John Lewis' liner notes imply that Hodeir's work is totally composed, down to the solos. It that's the case, the musicians do an admirable job of making everything sound spontaneous. This is a record I only listen to every five years or so. But I appreciate it more on every hearing; this time around it seems really great.
Thursday, June 15, 2017
There have been several bands named "Circle," but the one that interests me is the free-jazz supergroup that lasted about a year in 1970 and 1971. The group started as Chick Corea's trio with bassist Dave Holland and drummer Barry Altschul; they became Circle when saxophonist (and multi-woodwind player) Anthony Braxton joined. They were a wonderfully inventive group - four virtuoso instrumentalists who were all masterful improvisers, with Braxton, Holland, and Corea contributing compositions.
Circle did a fair amount of recording during the band's relatively short life. Early on they recorded a couple of hours of material for Blue Note, none of which was released until several years after the band had broken up. ECM issued an excellent live double album, and Japanese CBS/Sony issued two LPs, a live album taken from a German concert, and this one, Gathering.
Gathering is the last issued recording of Circle. It's a 42-minute improvisation recorded in a New York studio in May, 1971. As such, it only shows part of what the band could do, since Braxton and Holland's compositions (and Corea's, to a lesser extent) were such an important part of the band's music. But it's an impressive 42 minutes of spontaneous music. Gathering has still not been issued in the west.
Wednesday, June 14, 2017
In January of 1950, the tiny Parkway label recorded a stellar blues trio - Baby Face Leroy Foster on guitar and drums, Little Walter Jacobs on harmonica, and Muddy Waters on guitar - in two sessions, resulting in some of the greatest recorded blues ever. Baby Face sang lead on the first session; those records were issued under his name. Little Walter was featured on vocals at the second session, so he is credited as leader on those sides. Muddy functioned mostly as "just" a guitarist, but sang some wordless vocals on one side - more about that later.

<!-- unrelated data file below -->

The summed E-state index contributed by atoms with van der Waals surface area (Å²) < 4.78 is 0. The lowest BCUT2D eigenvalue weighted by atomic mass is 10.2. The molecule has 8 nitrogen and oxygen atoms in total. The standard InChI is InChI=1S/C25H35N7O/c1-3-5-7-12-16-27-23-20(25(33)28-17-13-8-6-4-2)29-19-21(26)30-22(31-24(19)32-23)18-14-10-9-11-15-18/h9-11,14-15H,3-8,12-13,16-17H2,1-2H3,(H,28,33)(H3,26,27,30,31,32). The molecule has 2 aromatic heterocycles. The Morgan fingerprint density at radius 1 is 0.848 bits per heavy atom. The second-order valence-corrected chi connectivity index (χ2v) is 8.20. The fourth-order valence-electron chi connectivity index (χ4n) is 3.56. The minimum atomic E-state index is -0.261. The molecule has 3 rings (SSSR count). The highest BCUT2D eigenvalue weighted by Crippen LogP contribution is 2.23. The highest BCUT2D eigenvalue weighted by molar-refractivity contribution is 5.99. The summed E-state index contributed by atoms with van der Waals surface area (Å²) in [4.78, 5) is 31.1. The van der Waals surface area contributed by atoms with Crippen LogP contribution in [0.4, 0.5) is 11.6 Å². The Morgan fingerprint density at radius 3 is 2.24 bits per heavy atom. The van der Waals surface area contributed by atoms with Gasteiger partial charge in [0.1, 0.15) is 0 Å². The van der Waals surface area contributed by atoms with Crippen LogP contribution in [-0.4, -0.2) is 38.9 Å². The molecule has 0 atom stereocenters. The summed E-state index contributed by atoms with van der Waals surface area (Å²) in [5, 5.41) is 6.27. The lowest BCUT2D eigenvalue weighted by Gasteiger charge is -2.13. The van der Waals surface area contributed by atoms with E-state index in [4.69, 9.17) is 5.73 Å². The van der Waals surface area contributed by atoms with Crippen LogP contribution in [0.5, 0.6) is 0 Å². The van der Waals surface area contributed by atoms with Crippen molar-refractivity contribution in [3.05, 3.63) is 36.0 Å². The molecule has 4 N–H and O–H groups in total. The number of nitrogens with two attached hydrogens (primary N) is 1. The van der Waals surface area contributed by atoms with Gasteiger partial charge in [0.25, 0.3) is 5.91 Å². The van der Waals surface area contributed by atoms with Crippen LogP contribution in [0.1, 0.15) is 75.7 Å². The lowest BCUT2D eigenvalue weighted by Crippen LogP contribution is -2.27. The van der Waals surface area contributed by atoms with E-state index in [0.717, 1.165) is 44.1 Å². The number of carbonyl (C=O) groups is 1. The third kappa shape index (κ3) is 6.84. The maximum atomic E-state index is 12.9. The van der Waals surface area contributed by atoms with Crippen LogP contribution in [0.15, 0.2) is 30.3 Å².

The undoubted highlight of the sessions was an amazing version of the Mississippi blues standard "Rollin' and Tumblin'," spread out over two sides of the original 78 and 45 RPM records. Baby Face Leroy sings the familiar lyrics on the second side, but the first side features "moaning" vocals by all three musicians. The whole thing is raw, eerie, and intense.
The rest of the recordings are excellent, even if nothing can match "Rollin' and Tumblin'." The eight originally-issued sides have been frequently reissued over the years. But in 2012, the British Louis label gained access to the original masters, and found that part one of "Rollin' and Tumblin'" had been faded out - shortened by about 30 seconds. In addition, they found two unreleased alternate takes - Leroy's "Boll Weevil" and Walter's "Just Keep Lovin' Her." Louis issued them on limited edition 45 RPM records, along with the unedited "Rollin' and Tumblin'." They are now out of print, although there are copies floating around to be had. I'm put links to the mp3s below.
Incidentally, some discographies have mentioned an unknown additional guitarist on some tracks. Nope - they're not listening carefully. On the tracks where two guitars can be heard, like "Just Keep Lovin' Her," Baby Face is playing the drums only with his feet - kick drum and hi-hat only - while playing the other guitar.
Rollin' and Tumblin' part 1
Rollin' and Tumblin' part 2
Just Keep Lovin' Her
Monday, June 12, 2017